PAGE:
“Let us take a pause and examine the two fundamental questions; one, are we promoting the rule of law and the constitution? Two, are we strengthening or weakening the institutions?”–(Excerpt from General Kayani’s statement)

General Ashfaq Parvez Kayani has a reputation for core professionalism, imperturbability and for being a man of few words. He has the unique honour of leading the army in the most unusual and perilous circumstances that have engulfed the nation, following the arrival of the US and Nato forces in our Western neighbourhood. The forces of obscurantism are threatening the internal security of our nation in an unprecedented manner. At this critical juncture of our history, the armed forces stand as the final bulwark against the rapidly worsening internal and external threats. The military’s leadership and rank and file are stretched to the maximum in matching up to the extraordinary challenge; making unprecedented sacrifices. It has already suffered over 5,000 casualties in the war on terror and there will inevitably be more before we ultimately prevail. The fatalities absorbed surpass by at least twice the combined total of the shahadats offered in all previous conflicts with India. Needless to say, the circumstances are challenging and the General has an unimpeachable loyalty to his command to speak out on their behalf. As he took to the rostrum before a gathering of officers in GHQ and made an assessment of the prevailing state of affairs having a bearing on the army’s operational functionality, his words carried much weight, sagacity and wisdom. It reflected an articulate and objective reading of the army’s pulse, sought institutional synthesis within the corridors of power, succinctly indicated to the stress factors injurious to the morale and bonds of trust among the rank and file, and pointed to a relentless institutional slandering campaign, waged by design or default, which sought to blame the entire institution for actions of a few retired senior officers without due consideration to the facts on ground. It was manifest that the General was concerned by the manner in which the army was being targeted by unfounded rumours and propaganda, and attempts were being made to tarnish the image of its leadership. “Equally important is the trust between the leaders and the led in the armed forces. Any effort to create a distinction between the two undermines the very basis of the concept and is not tolerated,” asserted General Kayani.When he said that, obviously, at the back of his mind was the slew of cases involving some retired senior officers, who appeared before the Supreme Court in rapid succession and flagged off an unsavoury anti-army campaign by vested quarters. Against the backdrop of deteriorating law and order situation in Balochistan, the calling to court of military commanders to account for the missing persons in the province, where a foreign-sponsored insurgency is in the process of forming itself into a full-blown phenomenon, might also have rankled the mind of the Army Chief. Despite the speech’s objectivity and balanced tone and tenor, it was amazing to note the manner in which some ‘anchorpersons’ tried to seize upon the communication in all negativity without digesting the contents and manifestly without due deliberation. Obviously, these individuals failed to recognise that the officers, all the way from bottom to the pinnacle, of the command pyramid claim the loyalty and following of their juniors by unflinchingly displaying an unimpeachable standard of personal honour and integrity. Centuries of military traditions have established beyond doubt that only those can lead and claim the trust of their subordinates, who are beyond reproach and above any suspicion of moral turpitude. The way in which certain elements of the print and electronic media highlighted a few incidents of financial mismanagement, involving retired army officers when serving in civil sector to roil the army as an institution and degrade its senior leadership, is only lamentable. The General is obviously, and rightly, anguished over this uncalled for and vested mudslinging. The insidious effects of such a free for all campaign to smear the army top brass are either not understood by those waging it or certain vested quarters are using the unrestrained liberty of media in Pakistan to ‘tear up the pea patch’ in line with their subversive agenda. Over the years, the Pakistani army, indeed, has consolidated its position as a sterling institution earning the trust and confidence of people and turning into a true asset for the nation. It has delivered, time and again whenever called upon to rally and reach out, irrespective of the staggering odds needed to be overcome in order to prevail. In the current context, the challenges have, perhaps, never been greater. Fata has turned into a terror hub, projecting its searing fingers into the hinterland and combined with the responsibility for keeping vigil on the eastern and western borders, particularly the latter where renegade terrorists of Fazlullah’s ilk as well as the trigger-happy US and Isaf troops, have to be kept at bay; the task is truly Herculean! Unflinching loyalty and solidarity, nevertheless, forms the bedrock of the army’s ethos. This unshakable bond of trust results in the existence of values such as discipline, loyalty and respect between officers and men that lend strength to the institution and is a true force multiplier. When a trumped up concerted drive, seeking to soil the integrity of the serving senior commanders of the army, spuriously based upon yet to be proved charges of financial mismanagement against a few retired officers while serving in civilian institutions under unexplained circumstances, becomes rampant, something is gravely wrong. In the army’s ethos, personal integrity and a sterling character provide the moral authority for command and in the flush of asserting authority, all pillars of state should take care not to unnecessarily dent the vital bonds that have sustained it, as a cohesive, reliable and effective institution at service of the nation.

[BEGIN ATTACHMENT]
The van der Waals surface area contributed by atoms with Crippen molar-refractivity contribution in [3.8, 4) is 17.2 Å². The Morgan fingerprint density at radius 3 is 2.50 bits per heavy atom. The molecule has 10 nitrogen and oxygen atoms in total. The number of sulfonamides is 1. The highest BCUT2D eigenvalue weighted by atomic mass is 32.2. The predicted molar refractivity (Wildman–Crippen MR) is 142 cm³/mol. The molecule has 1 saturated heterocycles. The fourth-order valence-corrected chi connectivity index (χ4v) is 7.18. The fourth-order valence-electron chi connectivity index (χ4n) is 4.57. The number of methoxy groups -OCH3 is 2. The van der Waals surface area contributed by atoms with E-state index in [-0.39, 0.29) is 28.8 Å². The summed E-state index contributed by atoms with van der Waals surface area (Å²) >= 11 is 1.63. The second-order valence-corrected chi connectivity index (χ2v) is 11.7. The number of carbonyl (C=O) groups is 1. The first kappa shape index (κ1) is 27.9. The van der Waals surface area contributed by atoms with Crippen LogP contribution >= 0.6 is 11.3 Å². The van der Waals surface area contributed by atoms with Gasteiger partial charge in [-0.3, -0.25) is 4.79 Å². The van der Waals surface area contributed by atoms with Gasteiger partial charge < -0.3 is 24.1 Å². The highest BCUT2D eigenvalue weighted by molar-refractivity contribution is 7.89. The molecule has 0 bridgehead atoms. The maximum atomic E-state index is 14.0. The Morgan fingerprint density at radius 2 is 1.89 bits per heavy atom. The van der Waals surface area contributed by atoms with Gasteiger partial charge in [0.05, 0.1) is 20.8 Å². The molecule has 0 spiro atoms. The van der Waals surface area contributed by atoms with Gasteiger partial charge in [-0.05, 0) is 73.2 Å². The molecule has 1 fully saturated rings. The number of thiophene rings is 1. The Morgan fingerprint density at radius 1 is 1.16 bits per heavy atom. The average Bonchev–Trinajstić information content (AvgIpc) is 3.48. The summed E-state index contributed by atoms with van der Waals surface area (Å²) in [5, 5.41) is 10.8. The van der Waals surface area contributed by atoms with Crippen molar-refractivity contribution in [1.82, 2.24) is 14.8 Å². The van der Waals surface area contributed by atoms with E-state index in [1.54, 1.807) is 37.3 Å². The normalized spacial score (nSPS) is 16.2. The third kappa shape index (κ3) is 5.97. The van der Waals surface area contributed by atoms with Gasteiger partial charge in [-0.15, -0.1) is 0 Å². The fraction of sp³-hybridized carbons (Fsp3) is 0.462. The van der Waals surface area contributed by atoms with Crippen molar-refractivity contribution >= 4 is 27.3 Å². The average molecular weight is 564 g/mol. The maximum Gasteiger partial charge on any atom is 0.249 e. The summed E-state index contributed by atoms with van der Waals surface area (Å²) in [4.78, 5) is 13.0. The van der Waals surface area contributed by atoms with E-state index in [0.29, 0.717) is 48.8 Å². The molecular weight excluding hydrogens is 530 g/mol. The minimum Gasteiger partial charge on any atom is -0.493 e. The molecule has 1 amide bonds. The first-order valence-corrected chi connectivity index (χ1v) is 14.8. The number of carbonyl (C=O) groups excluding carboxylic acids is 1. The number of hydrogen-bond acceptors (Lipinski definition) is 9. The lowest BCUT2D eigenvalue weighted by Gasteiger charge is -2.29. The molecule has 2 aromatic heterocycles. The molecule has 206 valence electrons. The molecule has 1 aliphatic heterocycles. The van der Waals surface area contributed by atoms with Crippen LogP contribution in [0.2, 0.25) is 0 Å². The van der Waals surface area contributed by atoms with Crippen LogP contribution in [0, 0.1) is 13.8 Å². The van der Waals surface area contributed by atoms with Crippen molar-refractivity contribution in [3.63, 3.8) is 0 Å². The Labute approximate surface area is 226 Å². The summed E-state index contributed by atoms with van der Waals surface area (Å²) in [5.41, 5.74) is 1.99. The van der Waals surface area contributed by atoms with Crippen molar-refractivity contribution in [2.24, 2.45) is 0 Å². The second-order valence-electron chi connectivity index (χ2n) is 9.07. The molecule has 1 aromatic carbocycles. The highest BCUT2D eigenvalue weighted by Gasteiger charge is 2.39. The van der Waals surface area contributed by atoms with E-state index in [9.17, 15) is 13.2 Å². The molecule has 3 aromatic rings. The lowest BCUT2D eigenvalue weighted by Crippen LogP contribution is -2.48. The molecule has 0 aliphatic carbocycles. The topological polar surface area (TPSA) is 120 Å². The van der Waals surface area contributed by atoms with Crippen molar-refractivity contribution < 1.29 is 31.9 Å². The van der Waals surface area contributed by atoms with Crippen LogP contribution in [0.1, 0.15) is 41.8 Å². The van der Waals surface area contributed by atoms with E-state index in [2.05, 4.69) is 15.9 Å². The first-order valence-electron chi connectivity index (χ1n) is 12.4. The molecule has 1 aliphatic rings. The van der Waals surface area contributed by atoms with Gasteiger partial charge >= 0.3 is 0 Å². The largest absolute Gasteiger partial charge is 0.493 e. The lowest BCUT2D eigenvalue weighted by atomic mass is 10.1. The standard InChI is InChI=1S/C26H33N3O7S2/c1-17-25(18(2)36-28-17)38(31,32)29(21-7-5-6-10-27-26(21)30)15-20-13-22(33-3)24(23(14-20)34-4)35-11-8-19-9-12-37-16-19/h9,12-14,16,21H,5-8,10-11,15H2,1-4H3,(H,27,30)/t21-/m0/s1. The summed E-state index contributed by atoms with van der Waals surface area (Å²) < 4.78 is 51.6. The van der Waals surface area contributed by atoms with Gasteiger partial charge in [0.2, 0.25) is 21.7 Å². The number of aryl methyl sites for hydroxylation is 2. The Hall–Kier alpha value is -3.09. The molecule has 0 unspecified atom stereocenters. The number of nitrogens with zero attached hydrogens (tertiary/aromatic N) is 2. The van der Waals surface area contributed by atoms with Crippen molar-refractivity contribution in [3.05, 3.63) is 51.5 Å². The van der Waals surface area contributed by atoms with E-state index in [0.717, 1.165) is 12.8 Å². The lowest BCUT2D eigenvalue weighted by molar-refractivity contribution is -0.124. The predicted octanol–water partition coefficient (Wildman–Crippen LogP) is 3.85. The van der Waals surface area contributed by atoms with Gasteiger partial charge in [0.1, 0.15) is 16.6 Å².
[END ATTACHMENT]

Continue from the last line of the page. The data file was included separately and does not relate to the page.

The writer is a freelance columnist.